By Noshir Dadrawala
The acronym CSR which stands for Corporate Social Responsibility has been under discussion and debate in various circles from government and companies to non governmental organizations (NGOs) and the media. The new Companies Bill 2011 has proposed under Section 135 that every company having net worth of rupees five hundred crore or more, or turnover of rupees one thousand crore or more or a net profit of rupees five crore or more during any financial year shall constitute a Corporate Social Responsibility Committee of the Board consisting of three or more directors, out of which at least one director shall be an independent director.
Further, the Corporate Social Responsibility Committee shall formulate and recommend to the Board, a Corporate Social Responsibility Policy which shall indicate the activities to be undertaken by the company, recommend the amount of expenditure to be incurred on the activities, and the Board of every company shall make every endeavor to ensure that the company spends, in every financial year, at least two per cent of the average net profits of the company made during the three immediately preceding financial years, in pursuance of its Corporate Social Responsibility Policy.
If the company fails to spend such amount, the Board shall, in its report made under clause (o) of sub-section (3) of section 134, specify the reasons for not spending the amount.
However, a Parliamentary panel has suggested that 2% spending by companies on CSR activities in the new Companies Bill should be made mandatory to prevent them from escaping the liability by citing one reason or the other.
The Parliamentary Standing Committee on Finance in its report on Companies Bill 2011 has stated: “The clause seems to provide a security valve for companies by stating… That if a company fails to meet the desired standard; it may get away by providing the reason. Such a statement may, in practice, defeat the very purpose of clause 135,”
Nonetheless, the Ministry of Corporate Affairs (MCA) does not appear to be in the mood to make the clause mandatory and said it would only discourage companies. “Keeping in view the need for balancing of various interests involved the provisions on CSR as provided in clause 135 of the Bill…Appear to be reasonable… The broad objective is to instill the spirit of CSR amongst corporate sector. The provisions, therefore, may be retained as proposed,” the MCA is reported to have said.
Sadly, except for a few enlightened Corporate Houses many confuse Corporate Philanthropy for CSR or worse, HR welfare programs for CSR.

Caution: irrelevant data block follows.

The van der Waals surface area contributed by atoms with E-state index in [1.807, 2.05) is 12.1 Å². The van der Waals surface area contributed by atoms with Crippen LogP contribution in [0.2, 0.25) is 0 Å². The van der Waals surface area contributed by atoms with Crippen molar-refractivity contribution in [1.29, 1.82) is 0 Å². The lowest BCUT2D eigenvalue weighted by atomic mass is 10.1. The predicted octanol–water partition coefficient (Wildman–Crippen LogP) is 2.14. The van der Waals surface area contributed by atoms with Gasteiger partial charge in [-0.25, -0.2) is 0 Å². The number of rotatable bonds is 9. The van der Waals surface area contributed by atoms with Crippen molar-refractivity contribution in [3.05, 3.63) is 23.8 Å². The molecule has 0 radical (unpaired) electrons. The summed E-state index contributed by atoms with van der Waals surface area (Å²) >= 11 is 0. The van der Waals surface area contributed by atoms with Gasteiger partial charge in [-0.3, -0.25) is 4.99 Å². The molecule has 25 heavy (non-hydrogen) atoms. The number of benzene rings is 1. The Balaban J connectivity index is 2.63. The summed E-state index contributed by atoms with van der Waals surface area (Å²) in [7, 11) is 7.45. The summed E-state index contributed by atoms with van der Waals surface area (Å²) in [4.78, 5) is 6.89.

So what exactly is CSR? Unfortunately, the Term Corporate Social Responsibility is imprecise and its application differs. CSR cannot only refer to the compliance of human right standards, labor and social security arrangements, but also to climate change, sustainable management of natural resources and consumer protection. It is basically a concept whereby companies decide voluntarily to contribute to a better society and a cleaner environment. Corporate social responsibility is represented by the contributions undertaken by companies to society through its business activities and its social investment.
What companies especially in India need to know is the fact that in the environment of modern economic development, the corporate sector can no longer function in isolation. Corporations must behave and function, as responsible members of the society, just like any other individual. Having a ‘social vision’ is integral for the success of ‘business mission’. Companies desiring to build and sustain brand equity will do well to remember that discharging social commitments is essential to generating an image in the minds of the people.
At the end of the day, how well an organization integrates community interests into its core values will be one of the determining factors that will spell its success or failure. A social investment strategy is a must for any progressive organization’s secure future.
Therefore, with regard to CSR, one can only borrow the tag line from a popular brand …. Just do it!
Noshir Dadrawala is the Chief Executive of the Centre for Advancement of Philanthropy (CAP). He has more than 20 years of experience in advising corporates and foundations on CSR and serves on the boards of several national and international philanthropic committees.
Article is sourced from samhita.org where article has first published.
(Source: – See more at: http://samhita.org/to-do-or-not-to-do-csr/#sthash.BzfomvXC.dpuf)